This activity is all about exploring your local area to find the best spots to see the wildlife living around you and planning a walk that takes you past all the best spots. Even in the most built up areas there are still spots of green with all sorts of creatures living there, so let’s […]
If you could change your local environment for the better, what would you do? Build solar farms? Add cycle paths? Create more green spaces?
This activity will encourage students to investigate their local area further by asking local older people who have lived in the area for some time about how the local environment has changed over the years. In this activity you and your students will: Write a questionnaire. Write to, call or visit local older people. Produce […]
Carry out a survey of your local biodiversity and plant trees and other plants that will benefit your local area.
Carry out a combined litter pick and survey and use the results to create some literally rubbish charts!
The natural environment is used in lots of different ways: some people use it just for leisure and fun, like a trip to a beach or a forest; and other people use it as a resource. There are jobs that rely on the natural environment everywhere you look – you can even find urban farmers in the middle of our biggest cities. This activity will encourage students to learn about the industries that rely on their local environment, wherever they are.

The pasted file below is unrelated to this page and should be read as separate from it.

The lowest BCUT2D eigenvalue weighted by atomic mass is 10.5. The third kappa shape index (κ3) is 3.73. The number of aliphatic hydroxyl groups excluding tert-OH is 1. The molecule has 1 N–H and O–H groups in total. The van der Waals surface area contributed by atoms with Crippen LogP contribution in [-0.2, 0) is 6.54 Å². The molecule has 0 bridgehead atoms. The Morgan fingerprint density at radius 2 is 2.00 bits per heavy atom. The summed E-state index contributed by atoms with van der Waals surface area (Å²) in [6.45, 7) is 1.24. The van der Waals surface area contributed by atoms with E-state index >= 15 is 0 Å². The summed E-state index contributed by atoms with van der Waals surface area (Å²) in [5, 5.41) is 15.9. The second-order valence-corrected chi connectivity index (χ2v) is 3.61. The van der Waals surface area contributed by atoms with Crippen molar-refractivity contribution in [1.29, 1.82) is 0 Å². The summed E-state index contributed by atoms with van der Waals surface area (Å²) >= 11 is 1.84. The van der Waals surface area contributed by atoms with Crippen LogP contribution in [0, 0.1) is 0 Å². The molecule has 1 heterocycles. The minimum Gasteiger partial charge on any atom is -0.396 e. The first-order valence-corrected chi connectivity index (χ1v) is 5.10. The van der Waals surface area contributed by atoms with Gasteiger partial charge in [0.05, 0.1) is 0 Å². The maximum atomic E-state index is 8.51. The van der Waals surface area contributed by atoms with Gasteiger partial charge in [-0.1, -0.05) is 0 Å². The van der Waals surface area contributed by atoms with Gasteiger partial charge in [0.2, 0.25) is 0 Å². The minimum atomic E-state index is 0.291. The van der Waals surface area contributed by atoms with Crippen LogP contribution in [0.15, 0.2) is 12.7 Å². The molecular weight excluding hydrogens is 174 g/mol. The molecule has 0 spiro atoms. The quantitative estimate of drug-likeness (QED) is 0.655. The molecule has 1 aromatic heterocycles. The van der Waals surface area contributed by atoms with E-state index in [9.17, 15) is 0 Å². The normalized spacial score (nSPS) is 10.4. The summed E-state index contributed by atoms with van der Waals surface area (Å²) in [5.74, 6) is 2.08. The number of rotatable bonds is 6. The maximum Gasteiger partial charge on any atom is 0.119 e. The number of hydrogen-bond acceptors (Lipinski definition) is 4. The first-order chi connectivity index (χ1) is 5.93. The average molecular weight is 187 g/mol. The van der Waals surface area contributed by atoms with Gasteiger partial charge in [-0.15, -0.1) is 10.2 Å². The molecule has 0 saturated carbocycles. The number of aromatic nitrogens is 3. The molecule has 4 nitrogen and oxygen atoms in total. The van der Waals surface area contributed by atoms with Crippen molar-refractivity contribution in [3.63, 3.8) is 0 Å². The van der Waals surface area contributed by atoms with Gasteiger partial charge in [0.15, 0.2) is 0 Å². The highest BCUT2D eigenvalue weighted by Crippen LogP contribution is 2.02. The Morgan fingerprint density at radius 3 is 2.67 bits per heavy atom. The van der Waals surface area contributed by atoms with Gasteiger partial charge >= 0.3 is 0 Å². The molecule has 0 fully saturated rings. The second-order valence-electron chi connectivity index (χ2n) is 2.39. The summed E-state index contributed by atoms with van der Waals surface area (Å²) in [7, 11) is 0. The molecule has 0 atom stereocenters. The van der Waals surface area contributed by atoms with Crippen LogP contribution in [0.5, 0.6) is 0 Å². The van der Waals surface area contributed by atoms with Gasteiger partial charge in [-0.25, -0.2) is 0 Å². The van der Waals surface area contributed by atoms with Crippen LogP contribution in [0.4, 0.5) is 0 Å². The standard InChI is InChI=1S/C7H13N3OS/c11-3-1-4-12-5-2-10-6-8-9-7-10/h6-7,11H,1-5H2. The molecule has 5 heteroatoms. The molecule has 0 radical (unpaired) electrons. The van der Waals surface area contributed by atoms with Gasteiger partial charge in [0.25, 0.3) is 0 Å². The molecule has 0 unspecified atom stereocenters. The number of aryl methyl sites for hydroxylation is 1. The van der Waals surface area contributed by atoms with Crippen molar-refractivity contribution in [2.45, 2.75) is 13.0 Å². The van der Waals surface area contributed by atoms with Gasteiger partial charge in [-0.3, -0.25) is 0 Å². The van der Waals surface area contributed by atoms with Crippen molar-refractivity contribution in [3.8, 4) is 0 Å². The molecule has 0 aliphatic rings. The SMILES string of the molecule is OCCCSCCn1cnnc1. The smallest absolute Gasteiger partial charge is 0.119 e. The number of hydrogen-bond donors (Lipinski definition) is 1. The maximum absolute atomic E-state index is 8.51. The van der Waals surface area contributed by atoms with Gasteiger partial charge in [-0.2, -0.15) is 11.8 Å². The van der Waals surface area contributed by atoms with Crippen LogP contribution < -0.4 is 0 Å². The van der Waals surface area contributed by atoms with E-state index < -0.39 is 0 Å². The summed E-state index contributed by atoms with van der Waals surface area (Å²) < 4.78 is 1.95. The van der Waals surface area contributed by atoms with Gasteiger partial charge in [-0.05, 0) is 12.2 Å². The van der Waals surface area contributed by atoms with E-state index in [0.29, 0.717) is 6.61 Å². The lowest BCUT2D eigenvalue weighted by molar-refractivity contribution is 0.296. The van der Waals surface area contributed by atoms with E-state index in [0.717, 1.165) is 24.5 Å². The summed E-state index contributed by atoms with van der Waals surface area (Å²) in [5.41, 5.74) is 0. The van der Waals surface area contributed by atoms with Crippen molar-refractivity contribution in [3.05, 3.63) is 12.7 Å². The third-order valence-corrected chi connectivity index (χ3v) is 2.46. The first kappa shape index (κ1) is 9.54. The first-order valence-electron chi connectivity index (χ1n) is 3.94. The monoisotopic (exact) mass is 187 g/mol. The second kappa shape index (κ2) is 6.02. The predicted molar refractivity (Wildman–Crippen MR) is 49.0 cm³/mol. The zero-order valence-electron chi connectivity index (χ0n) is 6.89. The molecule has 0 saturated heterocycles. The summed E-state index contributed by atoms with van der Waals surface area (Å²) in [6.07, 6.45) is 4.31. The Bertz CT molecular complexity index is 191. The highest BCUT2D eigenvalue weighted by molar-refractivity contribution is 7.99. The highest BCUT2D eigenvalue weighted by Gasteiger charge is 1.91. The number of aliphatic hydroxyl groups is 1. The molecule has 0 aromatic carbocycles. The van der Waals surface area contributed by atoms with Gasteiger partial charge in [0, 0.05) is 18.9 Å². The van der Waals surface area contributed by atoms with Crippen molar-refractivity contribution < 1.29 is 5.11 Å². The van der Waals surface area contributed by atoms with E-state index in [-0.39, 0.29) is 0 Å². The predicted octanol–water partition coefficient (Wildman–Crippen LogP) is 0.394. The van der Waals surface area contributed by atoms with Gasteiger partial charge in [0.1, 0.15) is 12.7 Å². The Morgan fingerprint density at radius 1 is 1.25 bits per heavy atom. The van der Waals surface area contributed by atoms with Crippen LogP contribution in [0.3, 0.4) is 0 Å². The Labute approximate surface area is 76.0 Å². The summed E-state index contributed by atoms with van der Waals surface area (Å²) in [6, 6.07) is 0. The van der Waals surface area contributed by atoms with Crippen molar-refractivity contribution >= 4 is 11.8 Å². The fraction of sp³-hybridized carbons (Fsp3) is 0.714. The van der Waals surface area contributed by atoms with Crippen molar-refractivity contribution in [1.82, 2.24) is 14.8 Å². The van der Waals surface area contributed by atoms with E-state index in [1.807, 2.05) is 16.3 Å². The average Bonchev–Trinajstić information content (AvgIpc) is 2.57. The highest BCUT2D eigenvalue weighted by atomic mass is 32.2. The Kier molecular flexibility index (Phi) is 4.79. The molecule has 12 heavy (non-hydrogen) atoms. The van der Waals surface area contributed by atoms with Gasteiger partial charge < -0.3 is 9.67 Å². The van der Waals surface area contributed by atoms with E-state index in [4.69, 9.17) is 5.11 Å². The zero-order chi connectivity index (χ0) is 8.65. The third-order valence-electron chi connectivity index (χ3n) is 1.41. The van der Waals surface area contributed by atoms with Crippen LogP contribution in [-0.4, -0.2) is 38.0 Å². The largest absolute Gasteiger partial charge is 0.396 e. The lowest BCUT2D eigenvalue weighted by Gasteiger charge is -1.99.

This activity will help students understand some of the obvious and lesser-known creatures which live in their local area, and gain insight as to how these animals provide food for one another. This could encompass a simple forage around the school grounds, or could be expanded to a half-day visit to the beach, forest or park. Don’t be put off if you’re city-based – you’ll find just as much biodiversity, often more, if you look hard enough!
This activity will help students gain a deeper understanding of the geography, geology, flora and fauna of their local area, working collaboratively. They’ll investigate not only the physical layout of the area, but also what makes up the surface features, and how plants and animals have taken advantage of these features and the resources they provide.